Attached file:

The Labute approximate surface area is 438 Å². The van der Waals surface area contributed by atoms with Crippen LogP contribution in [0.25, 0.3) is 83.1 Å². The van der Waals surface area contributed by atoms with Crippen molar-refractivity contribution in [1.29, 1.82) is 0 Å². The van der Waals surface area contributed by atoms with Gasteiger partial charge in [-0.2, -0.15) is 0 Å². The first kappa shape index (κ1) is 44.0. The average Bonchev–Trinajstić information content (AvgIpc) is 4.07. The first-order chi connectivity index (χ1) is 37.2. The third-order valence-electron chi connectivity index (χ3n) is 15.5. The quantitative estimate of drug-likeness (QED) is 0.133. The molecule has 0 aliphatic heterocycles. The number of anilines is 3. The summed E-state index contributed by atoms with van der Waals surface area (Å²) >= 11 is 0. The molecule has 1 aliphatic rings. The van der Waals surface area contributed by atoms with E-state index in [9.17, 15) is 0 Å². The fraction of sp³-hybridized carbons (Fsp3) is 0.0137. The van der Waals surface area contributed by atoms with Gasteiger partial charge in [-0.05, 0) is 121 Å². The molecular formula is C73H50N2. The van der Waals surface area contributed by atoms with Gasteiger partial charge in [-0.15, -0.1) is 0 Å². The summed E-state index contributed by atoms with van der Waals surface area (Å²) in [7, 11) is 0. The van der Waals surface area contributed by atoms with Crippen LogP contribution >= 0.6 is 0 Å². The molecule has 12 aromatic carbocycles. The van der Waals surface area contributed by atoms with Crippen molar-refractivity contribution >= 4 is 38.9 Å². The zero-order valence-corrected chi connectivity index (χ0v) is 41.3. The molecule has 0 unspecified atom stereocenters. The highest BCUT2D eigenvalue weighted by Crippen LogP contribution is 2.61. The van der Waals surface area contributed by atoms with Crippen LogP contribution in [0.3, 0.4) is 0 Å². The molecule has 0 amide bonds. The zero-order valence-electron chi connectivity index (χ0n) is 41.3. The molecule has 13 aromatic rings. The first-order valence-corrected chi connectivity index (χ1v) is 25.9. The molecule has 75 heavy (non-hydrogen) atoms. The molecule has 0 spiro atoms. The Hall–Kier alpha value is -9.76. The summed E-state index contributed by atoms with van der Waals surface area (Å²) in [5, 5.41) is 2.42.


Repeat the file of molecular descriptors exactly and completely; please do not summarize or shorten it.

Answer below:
The Labute approximate surface area is 438 Å². The van der Waals surface area contributed by atoms with Crippen LogP contribution in [0.25, 0.3) is 83.1 Å². The van der Waals surface area contributed by atoms with Crippen molar-refractivity contribution in [1.29, 1.82) is 0 Å². The van der Waals surface area contributed by atoms with Gasteiger partial charge in [-0.2, -0.15) is 0 Å². The first kappa shape index (κ1) is 44.0. The average Bonchev–Trinajstić information content (AvgIpc) is 4.07. The first-order chi connectivity index (χ1) is 37.2. The third-order valence-electron chi connectivity index (χ3n) is 15.5. The quantitative estimate of drug-likeness (QED) is 0.133. The molecule has 0 aliphatic heterocycles. The number of anilines is 3. The summed E-state index contributed by atoms with van der Waals surface area (Å²) >= 11 is 0. The molecule has 1 aliphatic rings. The van der Waals surface area contributed by atoms with E-state index in [9.17, 15) is 0 Å². The fraction of sp³-hybridized carbons (Fsp3) is 0.0137. The van der Waals surface area contributed by atoms with Gasteiger partial charge in [-0.05, 0) is 121 Å². The molecular formula is C73H50N2. The van der Waals surface area contributed by atoms with Gasteiger partial charge in [-0.15, -0.1) is 0 Å². The summed E-state index contributed by atoms with van der Waals surface area (Å²) in [7, 11) is 0. The van der Waals surface area contributed by atoms with Crippen LogP contribution >= 0.6 is 0 Å². The molecule has 12 aromatic carbocycles. The van der Waals surface area contributed by atoms with Crippen molar-refractivity contribution >= 4 is 38.9 Å². The zero-order valence-corrected chi connectivity index (χ0v) is 41.3. The molecule has 0 unspecified atom stereocenters. The highest BCUT2D eigenvalue weighted by Crippen LogP contribution is 2.61. The van der Waals surface area contributed by atoms with Crippen LogP contribution in [0.3, 0.4) is 0 Å². The molecule has 0 amide bonds. The zero-order valence-electron chi connectivity index (χ0n) is 41.3. The molecule has 13 aromatic rings. The first-order valence-corrected chi connectivity index (χ1v) is 25.9. The molecule has 75 heavy (non-hydrogen) atoms. The molecule has 0 spiro atoms. The Hall–Kier alpha value is -9.76. The summed E-state index contributed by atoms with van der Waals surface area (Å²) in [5, 5.41) is 2.42.